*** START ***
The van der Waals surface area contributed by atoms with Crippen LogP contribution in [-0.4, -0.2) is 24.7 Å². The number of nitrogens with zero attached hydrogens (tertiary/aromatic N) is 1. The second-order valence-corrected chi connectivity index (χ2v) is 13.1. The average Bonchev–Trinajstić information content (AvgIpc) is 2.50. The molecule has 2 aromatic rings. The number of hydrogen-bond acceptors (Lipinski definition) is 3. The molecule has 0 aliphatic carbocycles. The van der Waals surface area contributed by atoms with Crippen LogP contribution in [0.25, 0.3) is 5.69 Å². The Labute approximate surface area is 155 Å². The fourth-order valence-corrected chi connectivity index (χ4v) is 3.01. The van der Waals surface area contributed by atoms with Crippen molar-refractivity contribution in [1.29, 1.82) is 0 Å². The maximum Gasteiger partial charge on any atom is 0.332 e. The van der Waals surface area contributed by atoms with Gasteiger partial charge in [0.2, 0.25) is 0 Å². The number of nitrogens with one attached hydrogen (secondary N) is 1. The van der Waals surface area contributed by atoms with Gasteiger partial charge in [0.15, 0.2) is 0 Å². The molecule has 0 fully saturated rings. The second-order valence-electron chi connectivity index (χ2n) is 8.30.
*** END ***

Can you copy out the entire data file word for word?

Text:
The van der Waals surface area contributed by atoms with Crippen LogP contribution in [-0.4, -0.2) is 24.7 Å². The number of nitrogens with zero attached hydrogens (tertiary/aromatic N) is 1. The second-order valence-corrected chi connectivity index (χ2v) is 13.1. The average Bonchev–Trinajstić information content (AvgIpc) is 2.50. The molecule has 2 aromatic rings. The number of hydrogen-bond acceptors (Lipinski definition) is 3. The molecule has 0 aliphatic carbocycles. The van der Waals surface area contributed by atoms with Crippen LogP contribution in [0.25, 0.3) is 5.69 Å². The Labute approximate surface area is 155 Å². The fourth-order valence-corrected chi connectivity index (χ4v) is 3.01. The van der Waals surface area contributed by atoms with Crippen molar-refractivity contribution in [1.29, 1.82) is 0 Å². The maximum Gasteiger partial charge on any atom is 0.332 e. The van der Waals surface area contributed by atoms with Gasteiger partial charge in [0.2, 0.25) is 0 Å². The number of nitrogens with one attached hydrogen (secondary N) is 1. The van der Waals surface area contributed by atoms with Gasteiger partial charge in [0.15, 0.2) is 0 Å². The molecule has 0 fully saturated rings. The second-order valence-electron chi connectivity index (χ2n) is 8.30.